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For additional information relating to this article, please contact:

Thomas StorringDirector – Economics and Statistics
Tel: 902-424-2410Email:

May 08, 2020

The monthly value of building permits (seasonally adjusted) issued in Nova Scotia increased 47.8 per cent in March, following a (revised) decrease of 11.9 per cent in February. Nova Scotia's residential permits increased 35.6 per cent while non-residential building permits increased 72.8 per cent. Monthly results for building permits are highly volatile.

The six-month moving average of residential permits trended modestly upwards through 2017 and then declined in early 2018.  Afterwards, residential permits resumed an upward trend before flattening out over the 2019. The six-month moving average for non-residential permit values remained relatively flat from mid-2017 to late 2018. Since early 2019, non-residential permits have trended upward but have peaked at the end of the year and declined in 2020.

The trend in Nova Scotia building permit values largely reflects the trends in the Halifax market. The value of Halifax building permits increased 63.1 per cent in March 2020, reflecting a 61.4 per cent increase in residential permit values and a 66.6 per cent in non-residential permit values. 

The six-month moving average for residential permits in Halifax has been rising since mid-2016 except for a decline in the fall of 2017 and early 2018. Since then, Halifax residential permits trended upward before flattening out over the 2019. Non-residential permits in Halifax trended down starting in June 2017, though they have trended upward since the spring of 2019.

Outside the Halifax market, building permit values increased 22.4 per cent in March 2020, reflecting a decline in residential permits (-8.3 per cent) and a rise in non-residential permits (+82.6 per cent).  Non-residential permits trended upward outside of Halifax from mid-2017 to mid-2018 but have remained relatively flat since then. Residential permits were elevated for a period in 2019 and have been declining in recent months.

In March 2020, the value of Nova Scotia building permits was up 34.7 per cent compared to March 2019.  Residential permits are up 16.9 per cent and non-residential permits are up 78.6 per cent for March 2020 vs March 2019.  The increase in non-residential building permits reflect a rise in commercial (+103.9%) and industrial (+39.9%) and decline in institutional (-45.8%)

Halifax building permits were up 67.0 per cent in March 2020 as residential permits increased 56.1 per cent and non-residential 94.8 per cent increased compared to March 2019. Building permits outside of Halifax were down 5.6 per cent.

Building permits in Nova Scotia's five economic regions totaled $134.2 million (unadjusted) in March 2020.  The largest contributor was the Halifax region, with a combined residential and non-residential permit value of $102.5 million. In March 2020, the total value of residential and non-residential permits was up in Halifax region. Total permits declined in Southern NS, Annapolis Valley,North Shore, and Cape Breton region, compared to March 2019.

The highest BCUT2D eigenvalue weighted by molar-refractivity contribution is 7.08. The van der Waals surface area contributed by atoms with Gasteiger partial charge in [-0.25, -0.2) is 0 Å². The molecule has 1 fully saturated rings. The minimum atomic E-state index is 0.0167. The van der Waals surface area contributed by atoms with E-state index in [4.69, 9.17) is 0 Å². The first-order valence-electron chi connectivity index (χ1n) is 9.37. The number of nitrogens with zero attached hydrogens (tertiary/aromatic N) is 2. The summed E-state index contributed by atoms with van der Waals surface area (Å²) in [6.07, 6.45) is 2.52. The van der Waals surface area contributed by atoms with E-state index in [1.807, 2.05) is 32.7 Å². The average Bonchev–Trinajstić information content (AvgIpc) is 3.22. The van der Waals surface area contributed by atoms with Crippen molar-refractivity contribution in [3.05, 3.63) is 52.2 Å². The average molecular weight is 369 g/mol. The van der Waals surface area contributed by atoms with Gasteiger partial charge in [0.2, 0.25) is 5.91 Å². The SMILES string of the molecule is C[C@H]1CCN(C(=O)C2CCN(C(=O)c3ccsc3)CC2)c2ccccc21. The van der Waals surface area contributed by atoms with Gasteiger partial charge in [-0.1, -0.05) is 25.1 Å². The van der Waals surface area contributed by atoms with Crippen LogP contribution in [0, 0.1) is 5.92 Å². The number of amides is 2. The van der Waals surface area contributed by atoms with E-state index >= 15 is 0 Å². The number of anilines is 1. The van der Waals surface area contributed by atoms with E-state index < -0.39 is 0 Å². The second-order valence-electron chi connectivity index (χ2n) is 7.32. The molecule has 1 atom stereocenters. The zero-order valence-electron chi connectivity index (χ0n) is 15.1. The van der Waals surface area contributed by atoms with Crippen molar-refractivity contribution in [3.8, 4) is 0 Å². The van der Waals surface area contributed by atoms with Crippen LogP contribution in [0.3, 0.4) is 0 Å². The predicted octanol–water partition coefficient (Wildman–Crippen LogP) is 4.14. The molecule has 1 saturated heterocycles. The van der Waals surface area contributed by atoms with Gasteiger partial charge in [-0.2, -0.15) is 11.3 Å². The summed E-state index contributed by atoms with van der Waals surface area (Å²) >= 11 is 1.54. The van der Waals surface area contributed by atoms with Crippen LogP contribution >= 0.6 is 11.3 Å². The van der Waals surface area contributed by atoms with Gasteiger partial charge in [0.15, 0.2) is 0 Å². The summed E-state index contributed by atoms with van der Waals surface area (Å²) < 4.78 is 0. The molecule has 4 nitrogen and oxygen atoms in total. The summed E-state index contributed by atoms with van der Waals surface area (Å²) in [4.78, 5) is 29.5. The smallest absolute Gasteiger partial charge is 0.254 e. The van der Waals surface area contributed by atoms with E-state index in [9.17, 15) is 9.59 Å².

In March 2020, the number of residential dwelling-units created (seasonality adjusted) in Nova Scotia was up by 235 units compared to the March 2019.  The number of single units was up for Halifax (+4) and down for Nova Scotia outside of Halifax (-25). The number of multiple units created was up for both Halifax (+195) and Nova Scotia outside of Halifax (+60).

Nationally, residential building permit values (seasonally adjusted) were on an upward trend in 2016 but have levelled off since early 2017. National residential building permits were down 13.1 per cent in March. Non-residential building permit values rose through 2017 and peaked toward the end of the year, remaining relatively flat through 2018.  Since the end of 2018, non-residential permits have risen modestly. National non-residential permit values were down 13.3 per cent in March.

Comparing March 2020 with March 2019, national residential building permit (seasonality adjusted) values were down 3.1 per cent, with increases in seven provinces. Prince Edward Island (+47.5 per cent) showed the largest gain in residential permits in percentage terms, followed by Saskatchewan (+34.4 per cent) and Nova Scotia (+16.9 per cent). Newfoundland Labrador (-33.8 per cent) showed the largest decline, followed by British Columbia (-29.9 per cent).

National non-residential permits (seasonality adjusted) are down 22.5 per cent in March 2020 compared with March 2019. Non-residential permits in Prince Edward Island increased (+99.3 per cent) and Nova Scotia (+78.6 per cent). Newfoundland and Labrador (-78.9 per cent) had the largest decline followed by New Brunswick (-50.0 per cent) and British Columbia (-50.1 per cent).

In March 2020, the national value of total (residential and non-residential) building permits was down 11.4 per cent compared to March 2019. Total building permit values were up in four provinces in March 2020, Prince Edward Island led with (+52.1 per cent) followed by Nova Scotia (+34.7 per cent). Newfoundland and Labrador reported the largest decline over this period (-55.3 per cent), followed by British Columbia (-39.3 per cent).

Source: Statistics Canada Table 34-10-0066-01

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